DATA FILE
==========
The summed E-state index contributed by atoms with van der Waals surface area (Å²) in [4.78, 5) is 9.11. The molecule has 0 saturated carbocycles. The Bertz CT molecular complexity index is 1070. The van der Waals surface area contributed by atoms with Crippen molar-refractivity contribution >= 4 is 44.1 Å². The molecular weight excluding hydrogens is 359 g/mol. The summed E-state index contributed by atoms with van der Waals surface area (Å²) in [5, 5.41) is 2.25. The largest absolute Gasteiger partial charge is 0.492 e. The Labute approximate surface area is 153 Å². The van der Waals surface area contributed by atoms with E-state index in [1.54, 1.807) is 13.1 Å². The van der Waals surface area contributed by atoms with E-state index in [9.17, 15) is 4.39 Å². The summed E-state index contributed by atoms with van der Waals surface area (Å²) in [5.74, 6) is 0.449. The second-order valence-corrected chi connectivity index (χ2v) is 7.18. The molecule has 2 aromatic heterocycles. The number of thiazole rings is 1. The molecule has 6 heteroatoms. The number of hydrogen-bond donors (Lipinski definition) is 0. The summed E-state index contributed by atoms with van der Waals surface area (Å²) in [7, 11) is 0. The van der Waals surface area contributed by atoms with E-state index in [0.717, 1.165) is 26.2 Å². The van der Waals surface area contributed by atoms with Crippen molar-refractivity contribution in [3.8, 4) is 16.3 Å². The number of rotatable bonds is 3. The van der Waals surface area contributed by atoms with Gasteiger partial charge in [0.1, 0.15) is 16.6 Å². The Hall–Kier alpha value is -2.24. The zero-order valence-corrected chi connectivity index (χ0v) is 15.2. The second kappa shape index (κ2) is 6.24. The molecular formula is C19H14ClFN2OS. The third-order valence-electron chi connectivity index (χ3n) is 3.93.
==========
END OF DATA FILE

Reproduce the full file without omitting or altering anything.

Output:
The summed E-state index contributed by atoms with van der Waals surface area (Å²) in [4.78, 5) is 9.11. The molecule has 0 saturated carbocycles. The Bertz CT molecular complexity index is 1070. The van der Waals surface area contributed by atoms with Crippen molar-refractivity contribution >= 4 is 44.1 Å². The molecular weight excluding hydrogens is 359 g/mol. The summed E-state index contributed by atoms with van der Waals surface area (Å²) in [5, 5.41) is 2.25. The largest absolute Gasteiger partial charge is 0.492 e. The Labute approximate surface area is 153 Å². The van der Waals surface area contributed by atoms with E-state index in [1.54, 1.807) is 13.1 Å². The van der Waals surface area contributed by atoms with E-state index in [9.17, 15) is 4.39 Å². The summed E-state index contributed by atoms with van der Waals surface area (Å²) in [5.74, 6) is 0.449. The second-order valence-corrected chi connectivity index (χ2v) is 7.18. The molecule has 2 aromatic heterocycles. The number of thiazole rings is 1. The molecule has 6 heteroatoms. The number of hydrogen-bond donors (Lipinski definition) is 0. The summed E-state index contributed by atoms with van der Waals surface area (Å²) in [7, 11) is 0. The van der Waals surface area contributed by atoms with E-state index in [0.717, 1.165) is 26.2 Å². The van der Waals surface area contributed by atoms with Crippen molar-refractivity contribution in [3.8, 4) is 16.3 Å². The number of rotatable bonds is 3. The van der Waals surface area contributed by atoms with Gasteiger partial charge in [0.1, 0.15) is 16.6 Å². The Hall–Kier alpha value is -2.24. The zero-order valence-corrected chi connectivity index (χ0v) is 15.2. The second kappa shape index (κ2) is 6.24. The molecular formula is C19H14ClFN2OS. The third-order valence-electron chi connectivity index (χ3n) is 3.93.